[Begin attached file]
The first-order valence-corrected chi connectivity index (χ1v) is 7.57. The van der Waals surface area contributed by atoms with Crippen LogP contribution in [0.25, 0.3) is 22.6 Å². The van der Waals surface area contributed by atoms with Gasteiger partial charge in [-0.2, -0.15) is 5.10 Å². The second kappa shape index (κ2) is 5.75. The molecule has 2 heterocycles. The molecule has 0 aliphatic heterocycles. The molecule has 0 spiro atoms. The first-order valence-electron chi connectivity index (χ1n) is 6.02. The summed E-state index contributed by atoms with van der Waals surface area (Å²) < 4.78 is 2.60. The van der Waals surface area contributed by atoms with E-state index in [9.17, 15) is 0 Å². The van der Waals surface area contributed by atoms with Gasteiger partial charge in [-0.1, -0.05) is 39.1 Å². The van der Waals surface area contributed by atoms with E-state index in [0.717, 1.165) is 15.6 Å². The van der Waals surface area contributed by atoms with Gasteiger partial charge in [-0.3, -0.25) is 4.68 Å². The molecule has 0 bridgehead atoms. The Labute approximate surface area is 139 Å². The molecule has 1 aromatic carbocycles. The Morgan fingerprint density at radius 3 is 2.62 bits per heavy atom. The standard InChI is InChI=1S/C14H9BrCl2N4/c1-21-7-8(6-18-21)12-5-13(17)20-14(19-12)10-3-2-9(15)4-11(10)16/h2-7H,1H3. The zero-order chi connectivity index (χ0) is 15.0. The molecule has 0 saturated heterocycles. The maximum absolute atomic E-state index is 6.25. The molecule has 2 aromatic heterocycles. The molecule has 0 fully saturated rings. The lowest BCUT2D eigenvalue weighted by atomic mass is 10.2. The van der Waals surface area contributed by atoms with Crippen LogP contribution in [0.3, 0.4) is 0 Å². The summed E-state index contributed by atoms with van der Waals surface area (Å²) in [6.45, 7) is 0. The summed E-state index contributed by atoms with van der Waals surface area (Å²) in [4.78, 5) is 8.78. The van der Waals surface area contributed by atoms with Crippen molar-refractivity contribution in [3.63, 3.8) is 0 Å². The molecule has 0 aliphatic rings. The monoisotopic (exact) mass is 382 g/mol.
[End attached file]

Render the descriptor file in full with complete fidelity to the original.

The first-order valence-corrected chi connectivity index (χ1v) is 7.57. The van der Waals surface area contributed by atoms with Crippen LogP contribution in [0.25, 0.3) is 22.6 Å². The van der Waals surface area contributed by atoms with Gasteiger partial charge in [-0.2, -0.15) is 5.10 Å². The second kappa shape index (κ2) is 5.75. The molecule has 2 heterocycles. The molecule has 0 aliphatic heterocycles. The molecule has 0 spiro atoms. The first-order valence-electron chi connectivity index (χ1n) is 6.02. The summed E-state index contributed by atoms with van der Waals surface area (Å²) < 4.78 is 2.60. The van der Waals surface area contributed by atoms with E-state index in [9.17, 15) is 0 Å². The van der Waals surface area contributed by atoms with Gasteiger partial charge in [-0.1, -0.05) is 39.1 Å². The van der Waals surface area contributed by atoms with E-state index in [0.717, 1.165) is 15.6 Å². The van der Waals surface area contributed by atoms with Gasteiger partial charge in [-0.3, -0.25) is 4.68 Å². The molecule has 0 bridgehead atoms. The Labute approximate surface area is 139 Å². The molecule has 1 aromatic carbocycles. The Morgan fingerprint density at radius 3 is 2.62 bits per heavy atom. The standard InChI is InChI=1S/C14H9BrCl2N4/c1-21-7-8(6-18-21)12-5-13(17)20-14(19-12)10-3-2-9(15)4-11(10)16/h2-7H,1H3. The zero-order chi connectivity index (χ0) is 15.0. The molecule has 0 saturated heterocycles. The maximum absolute atomic E-state index is 6.25. The molecule has 2 aromatic heterocycles. The molecule has 0 fully saturated rings. The lowest BCUT2D eigenvalue weighted by atomic mass is 10.2. The van der Waals surface area contributed by atoms with Crippen LogP contribution in [0.3, 0.4) is 0 Å². The summed E-state index contributed by atoms with van der Waals surface area (Å²) in [6.45, 7) is 0. The summed E-state index contributed by atoms with van der Waals surface area (Å²) in [4.78, 5) is 8.78. The van der Waals surface area contributed by atoms with Crippen molar-refractivity contribution in [3.63, 3.8) is 0 Å². The molecule has 0 aliphatic rings. The monoisotopic (exact) mass is 382 g/mol.